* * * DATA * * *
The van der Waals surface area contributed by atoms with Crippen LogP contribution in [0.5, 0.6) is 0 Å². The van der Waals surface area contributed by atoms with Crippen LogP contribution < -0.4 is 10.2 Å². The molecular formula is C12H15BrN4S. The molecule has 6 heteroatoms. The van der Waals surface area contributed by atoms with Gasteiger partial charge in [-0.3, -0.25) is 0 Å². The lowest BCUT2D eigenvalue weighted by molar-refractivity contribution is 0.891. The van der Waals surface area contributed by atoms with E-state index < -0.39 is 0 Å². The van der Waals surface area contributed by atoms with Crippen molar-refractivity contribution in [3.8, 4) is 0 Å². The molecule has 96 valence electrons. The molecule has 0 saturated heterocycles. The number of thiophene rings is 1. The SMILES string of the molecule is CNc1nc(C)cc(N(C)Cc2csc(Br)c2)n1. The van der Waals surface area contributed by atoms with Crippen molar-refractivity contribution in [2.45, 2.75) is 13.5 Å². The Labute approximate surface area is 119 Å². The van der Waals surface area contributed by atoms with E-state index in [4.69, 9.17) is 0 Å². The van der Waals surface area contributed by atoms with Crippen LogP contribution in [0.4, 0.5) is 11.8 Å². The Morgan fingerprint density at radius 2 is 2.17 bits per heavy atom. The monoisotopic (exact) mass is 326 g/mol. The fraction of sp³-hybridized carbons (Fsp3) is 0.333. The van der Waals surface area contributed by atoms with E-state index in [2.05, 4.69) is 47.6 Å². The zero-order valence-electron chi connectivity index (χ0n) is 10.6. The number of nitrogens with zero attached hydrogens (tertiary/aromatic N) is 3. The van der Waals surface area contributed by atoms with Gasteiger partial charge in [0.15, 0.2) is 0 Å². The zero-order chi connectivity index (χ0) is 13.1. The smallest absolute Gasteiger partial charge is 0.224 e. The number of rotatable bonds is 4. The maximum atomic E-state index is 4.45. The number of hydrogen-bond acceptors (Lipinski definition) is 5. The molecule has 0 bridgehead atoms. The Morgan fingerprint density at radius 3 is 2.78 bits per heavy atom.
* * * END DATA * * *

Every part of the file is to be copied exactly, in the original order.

The van der Waals surface area contributed by atoms with Crippen LogP contribution in [0.5, 0.6) is 0 Å². The van der Waals surface area contributed by atoms with Crippen LogP contribution < -0.4 is 10.2 Å². The molecular formula is C12H15BrN4S. The molecule has 6 heteroatoms. The van der Waals surface area contributed by atoms with Gasteiger partial charge in [-0.3, -0.25) is 0 Å². The lowest BCUT2D eigenvalue weighted by molar-refractivity contribution is 0.891. The van der Waals surface area contributed by atoms with E-state index < -0.39 is 0 Å². The van der Waals surface area contributed by atoms with Crippen molar-refractivity contribution in [3.8, 4) is 0 Å². The molecule has 96 valence electrons. The molecule has 0 saturated heterocycles. The number of thiophene rings is 1. The SMILES string of the molecule is CNc1nc(C)cc(N(C)Cc2csc(Br)c2)n1. The van der Waals surface area contributed by atoms with Crippen molar-refractivity contribution in [2.45, 2.75) is 13.5 Å². The Labute approximate surface area is 119 Å². The van der Waals surface area contributed by atoms with E-state index in [4.69, 9.17) is 0 Å². The van der Waals surface area contributed by atoms with Crippen LogP contribution in [0.4, 0.5) is 11.8 Å². The Morgan fingerprint density at radius 2 is 2.17 bits per heavy atom. The monoisotopic (exact) mass is 326 g/mol. The fraction of sp³-hybridized carbons (Fsp3) is 0.333. The van der Waals surface area contributed by atoms with E-state index in [2.05, 4.69) is 47.6 Å². The zero-order valence-electron chi connectivity index (χ0n) is 10.6. The number of nitrogens with zero attached hydrogens (tertiary/aromatic N) is 3. The van der Waals surface area contributed by atoms with Gasteiger partial charge in [0.15, 0.2) is 0 Å². The zero-order chi connectivity index (χ0) is 13.1. The smallest absolute Gasteiger partial charge is 0.224 e. The number of rotatable bonds is 4. The maximum atomic E-state index is 4.45. The number of hydrogen-bond acceptors (Lipinski definition) is 5. The molecule has 0 bridgehead atoms. The Morgan fingerprint density at radius 3 is 2.78 bits per heavy atom.